Although it certainly doesn't look like it at first, there is actually a lot more to these weird characters than you may think. Except for Brad Pitt's character Chad, who's just overly energetic and enthusiastic about everything, every one of these figures is struggling with some form of misery, desperately trying to find a way out of their respective predicaments. For McDormand's Linda Litzke, it's her aging body and the absence of a loving boyfriend that gives her a hard time. So, while trying to come up with the money for some cosmetic surgeries, she also goes on blind dates set up through an online matching service. That's how she meets Harry (George Clooney), a charming guy who's married but spends most of his time doing two things: sleeping around and building something utterly mysterious in his basement (you'll never guess what it is).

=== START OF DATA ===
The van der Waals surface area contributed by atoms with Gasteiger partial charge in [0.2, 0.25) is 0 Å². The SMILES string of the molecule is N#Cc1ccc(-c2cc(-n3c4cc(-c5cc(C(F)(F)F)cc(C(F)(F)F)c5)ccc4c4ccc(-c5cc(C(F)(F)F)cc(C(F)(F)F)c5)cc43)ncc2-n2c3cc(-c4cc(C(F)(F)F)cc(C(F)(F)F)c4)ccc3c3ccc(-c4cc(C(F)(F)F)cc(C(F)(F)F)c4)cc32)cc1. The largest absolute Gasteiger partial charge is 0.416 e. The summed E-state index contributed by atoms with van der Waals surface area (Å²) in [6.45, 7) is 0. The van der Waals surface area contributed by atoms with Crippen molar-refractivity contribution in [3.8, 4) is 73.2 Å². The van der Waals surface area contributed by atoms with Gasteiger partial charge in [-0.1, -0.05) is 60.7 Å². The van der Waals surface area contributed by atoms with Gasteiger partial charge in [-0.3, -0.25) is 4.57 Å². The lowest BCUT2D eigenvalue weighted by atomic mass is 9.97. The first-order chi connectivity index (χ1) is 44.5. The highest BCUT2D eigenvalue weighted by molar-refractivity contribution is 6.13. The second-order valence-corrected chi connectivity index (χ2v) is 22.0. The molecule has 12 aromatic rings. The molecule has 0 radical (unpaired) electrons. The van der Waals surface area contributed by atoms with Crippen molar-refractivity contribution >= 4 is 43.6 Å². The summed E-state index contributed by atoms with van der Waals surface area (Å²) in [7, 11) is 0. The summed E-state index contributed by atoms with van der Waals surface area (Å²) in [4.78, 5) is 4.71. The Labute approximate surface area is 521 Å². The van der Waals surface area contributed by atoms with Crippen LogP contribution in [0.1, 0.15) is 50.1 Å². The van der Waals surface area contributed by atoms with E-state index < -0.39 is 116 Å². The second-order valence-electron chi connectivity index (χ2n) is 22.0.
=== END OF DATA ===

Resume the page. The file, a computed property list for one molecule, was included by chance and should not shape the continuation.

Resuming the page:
Harry also has a sexual relationship with Osbourne's wife Katie, and Katie, as we already established, stops at nothing to get rid of her husband. Then there's also Ted (Richard Jenkins), the manager of the gym Chad and Linda work at. Ted has a strong thing going for Linda, but he's just too shy to reveal his feelings. Most of these miserable characters would do anything to get what they really want, and while some of them may indeed achieve their goals, others are just bound for failure. Finding out what happens to whom in the end is what makes this film so compelling. That said, don't go looking for too deep a message in Burn After Reading. While the depiction of the CIA as a clueless agency that doesn't take intelligence all too seriously earns the movie the description of a spoof on the spy genre, the only lesson I took home from it is the following: if you ever do something incredibly stupid that screws things up big time, make sure to never do it again.